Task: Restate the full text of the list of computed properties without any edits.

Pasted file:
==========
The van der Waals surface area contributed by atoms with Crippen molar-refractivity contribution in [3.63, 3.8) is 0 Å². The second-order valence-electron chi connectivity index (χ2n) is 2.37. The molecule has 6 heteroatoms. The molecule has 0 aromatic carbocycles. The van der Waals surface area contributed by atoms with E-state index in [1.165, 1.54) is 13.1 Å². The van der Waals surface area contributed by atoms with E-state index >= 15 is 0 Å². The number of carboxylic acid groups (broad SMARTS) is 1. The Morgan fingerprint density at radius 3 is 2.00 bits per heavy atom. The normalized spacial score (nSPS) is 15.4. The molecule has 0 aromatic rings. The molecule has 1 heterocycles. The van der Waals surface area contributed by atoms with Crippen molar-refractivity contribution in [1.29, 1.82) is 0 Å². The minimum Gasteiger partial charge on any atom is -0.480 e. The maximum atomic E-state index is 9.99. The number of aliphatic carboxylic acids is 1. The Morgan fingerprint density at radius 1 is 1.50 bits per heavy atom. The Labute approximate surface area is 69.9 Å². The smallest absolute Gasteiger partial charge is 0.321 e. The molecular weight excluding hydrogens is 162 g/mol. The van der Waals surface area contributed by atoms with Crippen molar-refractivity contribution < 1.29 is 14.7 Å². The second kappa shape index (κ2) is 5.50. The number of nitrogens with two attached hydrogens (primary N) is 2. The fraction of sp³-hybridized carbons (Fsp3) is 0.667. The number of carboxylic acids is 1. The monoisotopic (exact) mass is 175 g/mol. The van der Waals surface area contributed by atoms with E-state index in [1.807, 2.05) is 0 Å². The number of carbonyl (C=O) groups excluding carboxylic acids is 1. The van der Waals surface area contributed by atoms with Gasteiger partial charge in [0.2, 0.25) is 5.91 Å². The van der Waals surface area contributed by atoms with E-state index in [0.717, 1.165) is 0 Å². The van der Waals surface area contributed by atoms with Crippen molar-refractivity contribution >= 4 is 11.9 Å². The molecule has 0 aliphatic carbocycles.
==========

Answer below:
The van der Waals surface area contributed by atoms with Crippen molar-refractivity contribution in [3.63, 3.8) is 0 Å². The second-order valence-electron chi connectivity index (χ2n) is 2.37. The molecule has 6 heteroatoms. The molecule has 0 aromatic carbocycles. The van der Waals surface area contributed by atoms with E-state index in [1.165, 1.54) is 13.1 Å². The van der Waals surface area contributed by atoms with E-state index >= 15 is 0 Å². The number of carboxylic acid groups (broad SMARTS) is 1. The Morgan fingerprint density at radius 3 is 2.00 bits per heavy atom. The normalized spacial score (nSPS) is 15.4. The molecule has 0 aromatic rings. The molecule has 1 heterocycles. The van der Waals surface area contributed by atoms with Crippen molar-refractivity contribution in [1.29, 1.82) is 0 Å². The minimum Gasteiger partial charge on any atom is -0.480 e. The maximum atomic E-state index is 9.99. The number of aliphatic carboxylic acids is 1. The Morgan fingerprint density at radius 1 is 1.50 bits per heavy atom. The Labute approximate surface area is 69.9 Å². The smallest absolute Gasteiger partial charge is 0.321 e. The molecular weight excluding hydrogens is 162 g/mol. The van der Waals surface area contributed by atoms with Crippen molar-refractivity contribution < 1.29 is 14.7 Å². The second kappa shape index (κ2) is 5.50. The number of nitrogens with two attached hydrogens (primary N) is 2. The fraction of sp³-hybridized carbons (Fsp3) is 0.667. The number of carboxylic acids is 1. The monoisotopic (exact) mass is 175 g/mol. The van der Waals surface area contributed by atoms with E-state index in [1.807, 2.05) is 0 Å². The number of carbonyl (C=O) groups excluding carboxylic acids is 1. The van der Waals surface area contributed by atoms with Gasteiger partial charge in [0.2, 0.25) is 5.91 Å². The van der Waals surface area contributed by atoms with E-state index in [0.717, 1.165) is 0 Å². The van der Waals surface area contributed by atoms with Crippen molar-refractivity contribution >= 4 is 11.9 Å². The molecule has 0 aliphatic carbocycles.